callsign, DO NOT REPEAT it back to us! (Did I repeat myself?….. forgive me!) 
It CHEATS others out of a chance to get into the log. Only repeat your callsign 
if it needs correction, and then let us know it is a correction. Our 
propagation windows and time on the island are limited, and we need to maximize 
the opportunity for everyone. SPEED and EFFICIENCY ARE OF UTMOST IMPORTANCE! 

9. LISTEN to the DX station come back to some-one. IF THERE IS NOTHING CLOSE TO
interference slows things up, and lessens YOUR chance of getting into the log!
We are focused on the callsign we heard and do not hear you, only your QRM. 

10. Take some time to listen to the next DXpedition working North America, and
listen to the rate and rhythm of the operator. It is fast, quick and efficient,
and more people get into the log! Then listen to him work Europe. The wise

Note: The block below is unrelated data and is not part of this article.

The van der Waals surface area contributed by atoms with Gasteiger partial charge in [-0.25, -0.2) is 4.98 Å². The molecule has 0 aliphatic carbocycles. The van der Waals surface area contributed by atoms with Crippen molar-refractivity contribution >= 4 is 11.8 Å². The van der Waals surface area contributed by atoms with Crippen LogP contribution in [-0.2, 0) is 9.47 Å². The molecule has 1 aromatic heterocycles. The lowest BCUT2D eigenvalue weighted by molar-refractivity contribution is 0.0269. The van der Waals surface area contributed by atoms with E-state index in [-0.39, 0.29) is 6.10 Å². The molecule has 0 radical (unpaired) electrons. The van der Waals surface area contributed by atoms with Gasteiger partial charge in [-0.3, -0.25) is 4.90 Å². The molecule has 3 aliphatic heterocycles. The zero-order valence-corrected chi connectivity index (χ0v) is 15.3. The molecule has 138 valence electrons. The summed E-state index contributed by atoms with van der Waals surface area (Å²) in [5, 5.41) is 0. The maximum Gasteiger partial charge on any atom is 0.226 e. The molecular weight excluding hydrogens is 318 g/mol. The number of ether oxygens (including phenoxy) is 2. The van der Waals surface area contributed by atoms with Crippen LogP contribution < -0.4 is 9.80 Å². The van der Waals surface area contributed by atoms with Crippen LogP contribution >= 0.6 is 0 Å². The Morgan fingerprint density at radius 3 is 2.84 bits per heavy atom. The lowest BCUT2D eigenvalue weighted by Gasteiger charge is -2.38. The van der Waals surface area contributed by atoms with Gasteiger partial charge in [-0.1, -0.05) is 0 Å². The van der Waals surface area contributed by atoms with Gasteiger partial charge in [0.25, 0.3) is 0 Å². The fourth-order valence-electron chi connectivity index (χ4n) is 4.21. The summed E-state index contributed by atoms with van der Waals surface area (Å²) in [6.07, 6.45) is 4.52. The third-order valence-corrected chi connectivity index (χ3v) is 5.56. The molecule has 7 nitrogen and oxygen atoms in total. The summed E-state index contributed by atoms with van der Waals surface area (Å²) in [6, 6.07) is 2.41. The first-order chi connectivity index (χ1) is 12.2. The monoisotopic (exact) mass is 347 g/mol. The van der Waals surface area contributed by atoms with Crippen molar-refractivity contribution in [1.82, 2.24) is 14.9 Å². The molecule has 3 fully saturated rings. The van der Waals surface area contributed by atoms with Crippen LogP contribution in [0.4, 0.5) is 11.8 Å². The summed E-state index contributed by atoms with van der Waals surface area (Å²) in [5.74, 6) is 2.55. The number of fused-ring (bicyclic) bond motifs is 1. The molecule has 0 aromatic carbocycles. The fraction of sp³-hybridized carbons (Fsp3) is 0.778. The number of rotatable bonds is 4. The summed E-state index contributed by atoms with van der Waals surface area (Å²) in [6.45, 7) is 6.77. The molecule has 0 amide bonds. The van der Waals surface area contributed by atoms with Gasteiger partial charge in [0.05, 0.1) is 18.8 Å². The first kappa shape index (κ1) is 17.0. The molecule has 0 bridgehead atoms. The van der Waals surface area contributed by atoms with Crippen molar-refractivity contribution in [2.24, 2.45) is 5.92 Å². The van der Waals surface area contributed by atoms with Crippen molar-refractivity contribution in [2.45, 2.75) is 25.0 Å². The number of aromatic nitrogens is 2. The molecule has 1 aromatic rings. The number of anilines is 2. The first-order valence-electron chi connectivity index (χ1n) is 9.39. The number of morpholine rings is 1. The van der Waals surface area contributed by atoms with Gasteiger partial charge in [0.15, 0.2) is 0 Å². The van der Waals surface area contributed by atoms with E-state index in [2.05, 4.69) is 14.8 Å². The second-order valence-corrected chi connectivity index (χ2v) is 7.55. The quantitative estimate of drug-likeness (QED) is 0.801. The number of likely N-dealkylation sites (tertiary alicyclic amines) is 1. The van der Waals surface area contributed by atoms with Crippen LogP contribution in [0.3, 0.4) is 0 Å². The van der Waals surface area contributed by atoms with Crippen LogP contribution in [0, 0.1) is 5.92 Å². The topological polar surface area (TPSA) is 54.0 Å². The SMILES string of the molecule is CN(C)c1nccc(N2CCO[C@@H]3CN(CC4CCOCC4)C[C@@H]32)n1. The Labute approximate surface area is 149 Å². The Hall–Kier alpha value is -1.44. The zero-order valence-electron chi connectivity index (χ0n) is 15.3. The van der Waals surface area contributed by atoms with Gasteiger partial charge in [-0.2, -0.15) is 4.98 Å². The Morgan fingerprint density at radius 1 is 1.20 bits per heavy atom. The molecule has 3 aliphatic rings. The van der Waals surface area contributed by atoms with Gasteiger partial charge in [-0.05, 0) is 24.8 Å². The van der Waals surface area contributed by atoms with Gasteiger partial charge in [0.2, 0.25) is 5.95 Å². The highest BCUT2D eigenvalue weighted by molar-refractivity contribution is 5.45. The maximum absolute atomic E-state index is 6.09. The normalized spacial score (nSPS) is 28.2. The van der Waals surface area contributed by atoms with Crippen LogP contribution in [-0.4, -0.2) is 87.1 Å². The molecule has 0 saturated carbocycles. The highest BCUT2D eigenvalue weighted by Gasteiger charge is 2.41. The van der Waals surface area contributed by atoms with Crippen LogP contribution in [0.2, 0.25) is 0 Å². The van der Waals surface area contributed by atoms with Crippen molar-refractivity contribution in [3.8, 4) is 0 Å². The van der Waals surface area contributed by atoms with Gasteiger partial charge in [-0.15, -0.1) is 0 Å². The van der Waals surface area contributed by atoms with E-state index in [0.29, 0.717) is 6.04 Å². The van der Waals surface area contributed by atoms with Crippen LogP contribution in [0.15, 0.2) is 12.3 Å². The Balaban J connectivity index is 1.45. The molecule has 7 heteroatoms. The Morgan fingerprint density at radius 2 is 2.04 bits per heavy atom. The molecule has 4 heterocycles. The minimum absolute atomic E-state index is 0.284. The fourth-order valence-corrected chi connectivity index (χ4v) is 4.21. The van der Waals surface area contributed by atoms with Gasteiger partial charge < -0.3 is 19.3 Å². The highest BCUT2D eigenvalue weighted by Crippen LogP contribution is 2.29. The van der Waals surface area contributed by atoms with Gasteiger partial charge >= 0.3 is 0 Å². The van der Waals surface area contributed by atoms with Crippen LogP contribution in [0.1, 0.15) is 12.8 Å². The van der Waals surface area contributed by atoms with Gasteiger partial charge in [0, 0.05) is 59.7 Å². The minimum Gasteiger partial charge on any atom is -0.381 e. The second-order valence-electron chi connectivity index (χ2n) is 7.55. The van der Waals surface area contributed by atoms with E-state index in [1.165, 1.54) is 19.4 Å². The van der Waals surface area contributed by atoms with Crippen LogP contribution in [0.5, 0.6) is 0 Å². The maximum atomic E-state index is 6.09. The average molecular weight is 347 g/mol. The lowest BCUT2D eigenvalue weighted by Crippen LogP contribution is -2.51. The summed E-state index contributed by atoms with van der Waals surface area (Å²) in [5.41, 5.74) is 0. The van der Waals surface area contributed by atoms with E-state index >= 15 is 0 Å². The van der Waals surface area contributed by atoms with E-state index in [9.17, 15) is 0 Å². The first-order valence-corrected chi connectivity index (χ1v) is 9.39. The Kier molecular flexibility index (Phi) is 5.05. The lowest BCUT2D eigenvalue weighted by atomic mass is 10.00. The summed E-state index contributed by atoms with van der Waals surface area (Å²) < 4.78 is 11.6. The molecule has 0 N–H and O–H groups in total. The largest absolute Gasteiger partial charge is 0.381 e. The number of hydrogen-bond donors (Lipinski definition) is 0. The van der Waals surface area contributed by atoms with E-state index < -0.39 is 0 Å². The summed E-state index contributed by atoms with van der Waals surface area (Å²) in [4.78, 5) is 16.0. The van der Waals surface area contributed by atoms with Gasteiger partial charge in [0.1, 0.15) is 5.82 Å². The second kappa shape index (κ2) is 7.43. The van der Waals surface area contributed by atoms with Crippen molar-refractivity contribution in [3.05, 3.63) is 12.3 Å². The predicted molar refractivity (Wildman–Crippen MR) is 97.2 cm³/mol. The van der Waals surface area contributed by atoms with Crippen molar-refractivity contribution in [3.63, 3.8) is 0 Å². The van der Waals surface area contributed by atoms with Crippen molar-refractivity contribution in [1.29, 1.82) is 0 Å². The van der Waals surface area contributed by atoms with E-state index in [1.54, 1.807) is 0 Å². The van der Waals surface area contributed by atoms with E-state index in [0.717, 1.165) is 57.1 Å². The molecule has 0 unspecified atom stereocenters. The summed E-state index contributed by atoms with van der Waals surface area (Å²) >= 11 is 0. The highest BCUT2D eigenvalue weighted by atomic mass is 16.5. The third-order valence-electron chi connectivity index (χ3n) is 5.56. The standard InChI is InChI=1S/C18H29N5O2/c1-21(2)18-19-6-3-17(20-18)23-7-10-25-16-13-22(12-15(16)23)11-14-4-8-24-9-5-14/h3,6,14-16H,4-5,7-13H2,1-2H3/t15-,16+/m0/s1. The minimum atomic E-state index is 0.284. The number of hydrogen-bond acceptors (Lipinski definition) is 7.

operator will catch on quickly to what it takes to get into the log! 

11. SPREAD OUT! Our highest rates (for any continent) were working the center
and far edges of the pileup, where there was less QRM. Weak stations were much
easier to work than loud stations in the middle of the pileup. If we say,
“Listening 200 to 210,” 70% of the pileup sits exactly on 200 in an
unintelligible din, 25% of the pileup sits on 210 and is almost as bad. 5% of
the pileup will be spread out somewhere between 201 and 209, making them very
quickly put into the log. S P R E A D O U T ! ! ! ! Dare to be different! Dare
to be heard! 

12. LOUD is NOT better! MORE AUDIO/COMPRESSION is NOT better! Finding the spot
to be HEARD is the MOST important thing you can do to get into the log. My